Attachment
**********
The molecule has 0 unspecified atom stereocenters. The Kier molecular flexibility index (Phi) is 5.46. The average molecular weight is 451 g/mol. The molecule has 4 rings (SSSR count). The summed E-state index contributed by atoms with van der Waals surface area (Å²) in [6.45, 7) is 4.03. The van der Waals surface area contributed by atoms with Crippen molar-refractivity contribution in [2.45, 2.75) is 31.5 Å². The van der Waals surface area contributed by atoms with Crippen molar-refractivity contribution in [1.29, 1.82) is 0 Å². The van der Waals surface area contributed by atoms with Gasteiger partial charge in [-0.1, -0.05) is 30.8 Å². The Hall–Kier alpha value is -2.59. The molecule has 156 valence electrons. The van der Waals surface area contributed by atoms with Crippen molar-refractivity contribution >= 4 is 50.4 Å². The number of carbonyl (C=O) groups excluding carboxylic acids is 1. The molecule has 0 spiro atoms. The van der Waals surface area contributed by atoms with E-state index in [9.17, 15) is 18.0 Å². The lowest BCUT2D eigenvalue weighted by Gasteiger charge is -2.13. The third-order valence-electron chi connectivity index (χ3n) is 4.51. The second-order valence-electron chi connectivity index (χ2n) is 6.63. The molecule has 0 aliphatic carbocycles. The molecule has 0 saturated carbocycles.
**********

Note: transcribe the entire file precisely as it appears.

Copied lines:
The molecule has 0 unspecified atom stereocenters. The Kier molecular flexibility index (Phi) is 5.46. The average molecular weight is 451 g/mol. The molecule has 4 rings (SSSR count). The summed E-state index contributed by atoms with van der Waals surface area (Å²) in [6.45, 7) is 4.03. The van der Waals surface area contributed by atoms with Crippen molar-refractivity contribution in [2.45, 2.75) is 31.5 Å². The van der Waals surface area contributed by atoms with Crippen molar-refractivity contribution in [1.29, 1.82) is 0 Å². The van der Waals surface area contributed by atoms with Gasteiger partial charge in [-0.1, -0.05) is 30.8 Å². The Hall–Kier alpha value is -2.59. The molecule has 156 valence electrons. The van der Waals surface area contributed by atoms with Crippen molar-refractivity contribution >= 4 is 50.4 Å². The number of carbonyl (C=O) groups excluding carboxylic acids is 1. The molecule has 0 spiro atoms. The van der Waals surface area contributed by atoms with E-state index in [9.17, 15) is 18.0 Å². The lowest BCUT2D eigenvalue weighted by Gasteiger charge is -2.13. The third-order valence-electron chi connectivity index (χ3n) is 4.51. The second-order valence-electron chi connectivity index (χ2n) is 6.63. The molecule has 0 aliphatic carbocycles. The molecule has 0 saturated carbocycles.